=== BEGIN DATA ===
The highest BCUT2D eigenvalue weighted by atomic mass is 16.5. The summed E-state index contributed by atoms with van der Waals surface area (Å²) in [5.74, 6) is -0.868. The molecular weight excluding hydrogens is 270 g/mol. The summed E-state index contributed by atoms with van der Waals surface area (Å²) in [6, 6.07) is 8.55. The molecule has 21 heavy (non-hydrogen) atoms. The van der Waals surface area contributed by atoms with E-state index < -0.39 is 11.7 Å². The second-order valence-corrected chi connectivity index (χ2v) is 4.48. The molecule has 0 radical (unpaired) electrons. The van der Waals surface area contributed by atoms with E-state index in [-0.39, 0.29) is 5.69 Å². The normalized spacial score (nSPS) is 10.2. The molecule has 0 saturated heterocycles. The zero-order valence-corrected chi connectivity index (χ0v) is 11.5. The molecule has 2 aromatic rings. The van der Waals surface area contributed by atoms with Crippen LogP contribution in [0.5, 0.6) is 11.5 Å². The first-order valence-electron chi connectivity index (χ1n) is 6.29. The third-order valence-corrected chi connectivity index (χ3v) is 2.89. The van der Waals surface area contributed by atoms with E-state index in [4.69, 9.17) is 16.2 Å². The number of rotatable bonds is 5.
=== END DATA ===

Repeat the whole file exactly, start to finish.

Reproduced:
The highest BCUT2D eigenvalue weighted by atomic mass is 16.5. The summed E-state index contributed by atoms with van der Waals surface area (Å²) in [5.74, 6) is -0.868. The molecular weight excluding hydrogens is 270 g/mol. The summed E-state index contributed by atoms with van der Waals surface area (Å²) in [6, 6.07) is 8.55. The molecule has 21 heavy (non-hydrogen) atoms. The van der Waals surface area contributed by atoms with E-state index < -0.39 is 11.7 Å². The second-order valence-corrected chi connectivity index (χ2v) is 4.48. The molecule has 0 radical (unpaired) electrons. The van der Waals surface area contributed by atoms with E-state index in [-0.39, 0.29) is 5.69 Å². The normalized spacial score (nSPS) is 10.2. The molecule has 0 saturated heterocycles. The zero-order valence-corrected chi connectivity index (χ0v) is 11.5. The molecule has 2 aromatic rings. The van der Waals surface area contributed by atoms with Crippen LogP contribution in [0.5, 0.6) is 11.5 Å². The first-order valence-electron chi connectivity index (χ1n) is 6.29. The third-order valence-corrected chi connectivity index (χ3v) is 2.89. The van der Waals surface area contributed by atoms with E-state index in [4.69, 9.17) is 16.2 Å². The number of rotatable bonds is 5.